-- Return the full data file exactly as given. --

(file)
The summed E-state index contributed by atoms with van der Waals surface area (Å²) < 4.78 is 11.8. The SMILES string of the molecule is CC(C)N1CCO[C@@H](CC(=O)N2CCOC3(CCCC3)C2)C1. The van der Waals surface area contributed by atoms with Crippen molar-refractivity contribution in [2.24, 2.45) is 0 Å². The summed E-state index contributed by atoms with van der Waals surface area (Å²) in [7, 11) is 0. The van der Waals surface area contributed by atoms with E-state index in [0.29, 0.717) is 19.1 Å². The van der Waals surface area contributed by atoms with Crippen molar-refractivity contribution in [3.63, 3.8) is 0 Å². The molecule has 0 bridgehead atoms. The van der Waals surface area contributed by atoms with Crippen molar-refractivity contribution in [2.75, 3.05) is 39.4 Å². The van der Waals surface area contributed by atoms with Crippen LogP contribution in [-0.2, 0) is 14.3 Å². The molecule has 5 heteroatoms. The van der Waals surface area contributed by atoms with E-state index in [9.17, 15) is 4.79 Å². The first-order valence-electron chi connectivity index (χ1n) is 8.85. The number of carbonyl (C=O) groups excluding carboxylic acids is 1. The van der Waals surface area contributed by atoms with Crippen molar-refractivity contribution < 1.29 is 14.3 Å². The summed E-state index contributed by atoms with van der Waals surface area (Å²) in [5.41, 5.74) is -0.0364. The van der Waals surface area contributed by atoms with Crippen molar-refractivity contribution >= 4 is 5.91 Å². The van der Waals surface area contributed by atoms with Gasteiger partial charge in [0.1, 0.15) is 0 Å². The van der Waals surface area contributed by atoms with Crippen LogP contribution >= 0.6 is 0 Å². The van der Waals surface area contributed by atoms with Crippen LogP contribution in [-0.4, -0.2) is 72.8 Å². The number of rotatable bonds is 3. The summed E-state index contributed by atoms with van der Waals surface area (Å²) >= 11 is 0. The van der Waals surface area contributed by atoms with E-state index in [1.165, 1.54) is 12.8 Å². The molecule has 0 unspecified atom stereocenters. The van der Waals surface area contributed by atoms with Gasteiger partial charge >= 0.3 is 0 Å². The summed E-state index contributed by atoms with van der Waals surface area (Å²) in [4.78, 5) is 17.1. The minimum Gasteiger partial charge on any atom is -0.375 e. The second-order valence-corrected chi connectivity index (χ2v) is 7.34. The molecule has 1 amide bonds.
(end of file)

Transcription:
The summed E-state index contributed by atoms with van der Waals surface area (Å²) < 4.78 is 11.8. The SMILES string of the molecule is CC(C)N1CCO[C@@H](CC(=O)N2CCOC3(CCCC3)C2)C1. The van der Waals surface area contributed by atoms with Crippen molar-refractivity contribution in [2.24, 2.45) is 0 Å². The summed E-state index contributed by atoms with van der Waals surface area (Å²) in [7, 11) is 0. The van der Waals surface area contributed by atoms with E-state index in [0.29, 0.717) is 19.1 Å². The van der Waals surface area contributed by atoms with Crippen molar-refractivity contribution in [3.63, 3.8) is 0 Å². The molecule has 0 bridgehead atoms. The van der Waals surface area contributed by atoms with Crippen molar-refractivity contribution in [2.75, 3.05) is 39.4 Å². The van der Waals surface area contributed by atoms with Crippen LogP contribution in [-0.2, 0) is 14.3 Å². The molecule has 5 heteroatoms. The van der Waals surface area contributed by atoms with E-state index in [9.17, 15) is 4.79 Å². The first-order valence-electron chi connectivity index (χ1n) is 8.85. The number of carbonyl (C=O) groups excluding carboxylic acids is 1. The van der Waals surface area contributed by atoms with Crippen molar-refractivity contribution < 1.29 is 14.3 Å². The summed E-state index contributed by atoms with van der Waals surface area (Å²) in [5.41, 5.74) is -0.0364. The van der Waals surface area contributed by atoms with Crippen molar-refractivity contribution >= 4 is 5.91 Å². The van der Waals surface area contributed by atoms with Gasteiger partial charge in [0.1, 0.15) is 0 Å². The van der Waals surface area contributed by atoms with Crippen LogP contribution >= 0.6 is 0 Å². The van der Waals surface area contributed by atoms with Crippen LogP contribution in [-0.4, -0.2) is 72.8 Å². The number of rotatable bonds is 3. The summed E-state index contributed by atoms with van der Waals surface area (Å²) >= 11 is 0. The van der Waals surface area contributed by atoms with E-state index in [1.165, 1.54) is 12.8 Å². The molecule has 0 unspecified atom stereocenters. The van der Waals surface area contributed by atoms with Gasteiger partial charge >= 0.3 is 0 Å². The summed E-state index contributed by atoms with van der Waals surface area (Å²) in [4.78, 5) is 17.1. The minimum Gasteiger partial charge on any atom is -0.375 e. The second-order valence-corrected chi connectivity index (χ2v) is 7.34. The molecule has 1 amide bonds.